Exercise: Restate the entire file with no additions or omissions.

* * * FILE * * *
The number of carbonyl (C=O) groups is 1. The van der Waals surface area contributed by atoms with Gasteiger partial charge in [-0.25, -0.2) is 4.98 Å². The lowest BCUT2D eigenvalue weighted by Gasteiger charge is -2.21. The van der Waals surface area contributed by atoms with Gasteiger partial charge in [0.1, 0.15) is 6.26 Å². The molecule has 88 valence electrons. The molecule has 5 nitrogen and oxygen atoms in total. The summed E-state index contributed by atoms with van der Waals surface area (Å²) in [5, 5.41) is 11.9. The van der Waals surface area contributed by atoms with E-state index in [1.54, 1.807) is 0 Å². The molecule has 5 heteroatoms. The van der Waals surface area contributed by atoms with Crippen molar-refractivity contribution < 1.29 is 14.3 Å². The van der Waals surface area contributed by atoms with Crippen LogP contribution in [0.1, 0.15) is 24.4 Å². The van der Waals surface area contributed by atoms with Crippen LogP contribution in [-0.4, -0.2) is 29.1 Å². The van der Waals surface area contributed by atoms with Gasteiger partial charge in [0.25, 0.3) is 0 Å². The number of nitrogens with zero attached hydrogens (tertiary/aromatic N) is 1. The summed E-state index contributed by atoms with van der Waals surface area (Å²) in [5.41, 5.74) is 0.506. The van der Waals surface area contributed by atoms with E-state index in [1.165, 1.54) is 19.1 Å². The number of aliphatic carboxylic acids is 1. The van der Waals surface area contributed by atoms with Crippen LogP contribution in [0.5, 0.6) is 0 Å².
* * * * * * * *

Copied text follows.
The number of carbonyl (C=O) groups is 1. The van der Waals surface area contributed by atoms with Gasteiger partial charge in [-0.25, -0.2) is 4.98 Å². The lowest BCUT2D eigenvalue weighted by Gasteiger charge is -2.21. The van der Waals surface area contributed by atoms with Gasteiger partial charge in [0.1, 0.15) is 6.26 Å². The molecule has 88 valence electrons. The molecule has 5 nitrogen and oxygen atoms in total. The summed E-state index contributed by atoms with van der Waals surface area (Å²) in [5, 5.41) is 11.9. The van der Waals surface area contributed by atoms with E-state index in [1.54, 1.807) is 0 Å². The molecule has 5 heteroatoms. The van der Waals surface area contributed by atoms with Crippen molar-refractivity contribution < 1.29 is 14.3 Å². The van der Waals surface area contributed by atoms with Crippen LogP contribution in [0.1, 0.15) is 24.4 Å². The van der Waals surface area contributed by atoms with Crippen LogP contribution in [-0.4, -0.2) is 29.1 Å². The van der Waals surface area contributed by atoms with Gasteiger partial charge in [0.25, 0.3) is 0 Å². The number of nitrogens with zero attached hydrogens (tertiary/aromatic N) is 1. The summed E-state index contributed by atoms with van der Waals surface area (Å²) in [5.41, 5.74) is 0.506. The van der Waals surface area contributed by atoms with E-state index in [1.165, 1.54) is 19.1 Å². The number of aliphatic carboxylic acids is 1. The van der Waals surface area contributed by atoms with Crippen LogP contribution in [0.5, 0.6) is 0 Å².